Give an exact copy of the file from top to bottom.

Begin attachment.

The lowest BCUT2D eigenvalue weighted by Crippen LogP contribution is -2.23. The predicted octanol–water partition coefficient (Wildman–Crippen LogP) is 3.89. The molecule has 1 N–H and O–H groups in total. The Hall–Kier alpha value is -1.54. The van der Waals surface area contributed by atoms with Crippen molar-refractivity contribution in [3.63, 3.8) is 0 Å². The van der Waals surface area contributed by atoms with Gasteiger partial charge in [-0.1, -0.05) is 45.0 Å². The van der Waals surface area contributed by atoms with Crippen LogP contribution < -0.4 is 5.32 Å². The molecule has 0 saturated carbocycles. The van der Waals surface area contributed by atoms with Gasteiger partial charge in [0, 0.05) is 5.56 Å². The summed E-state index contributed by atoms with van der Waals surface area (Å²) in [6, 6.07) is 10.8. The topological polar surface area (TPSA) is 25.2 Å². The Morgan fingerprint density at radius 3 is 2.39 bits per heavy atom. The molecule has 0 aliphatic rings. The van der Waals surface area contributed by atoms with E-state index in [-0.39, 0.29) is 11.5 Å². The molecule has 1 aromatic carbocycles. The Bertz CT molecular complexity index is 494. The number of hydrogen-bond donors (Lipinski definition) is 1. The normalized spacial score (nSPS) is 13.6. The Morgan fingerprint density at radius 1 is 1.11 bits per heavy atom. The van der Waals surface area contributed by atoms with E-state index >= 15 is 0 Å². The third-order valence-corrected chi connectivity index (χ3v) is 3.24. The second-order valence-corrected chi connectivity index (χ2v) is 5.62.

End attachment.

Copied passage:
The lowest BCUT2D eigenvalue weighted by Crippen LogP contribution is -2.23. The predicted octanol–water partition coefficient (Wildman–Crippen LogP) is 3.89. The molecule has 1 N–H and O–H groups in total. The Hall–Kier alpha value is -1.54. The van der Waals surface area contributed by atoms with Crippen molar-refractivity contribution in [3.63, 3.8) is 0 Å². The van der Waals surface area contributed by atoms with Gasteiger partial charge in [-0.1, -0.05) is 45.0 Å². The van der Waals surface area contributed by atoms with Crippen LogP contribution < -0.4 is 5.32 Å². The molecule has 0 saturated carbocycles. The van der Waals surface area contributed by atoms with Gasteiger partial charge in [0, 0.05) is 5.56 Å². The summed E-state index contributed by atoms with van der Waals surface area (Å²) in [6, 6.07) is 10.8. The topological polar surface area (TPSA) is 25.2 Å². The Morgan fingerprint density at radius 3 is 2.39 bits per heavy atom. The molecule has 0 aliphatic rings. The van der Waals surface area contributed by atoms with E-state index in [-0.39, 0.29) is 11.5 Å². The molecule has 1 aromatic carbocycles. The Bertz CT molecular complexity index is 494. The number of hydrogen-bond donors (Lipinski definition) is 1. The normalized spacial score (nSPS) is 13.6. The Morgan fingerprint density at radius 1 is 1.11 bits per heavy atom. The van der Waals surface area contributed by atoms with E-state index >= 15 is 0 Å². The third-order valence-corrected chi connectivity index (χ3v) is 3.24. The second-order valence-corrected chi connectivity index (χ2v) is 5.62.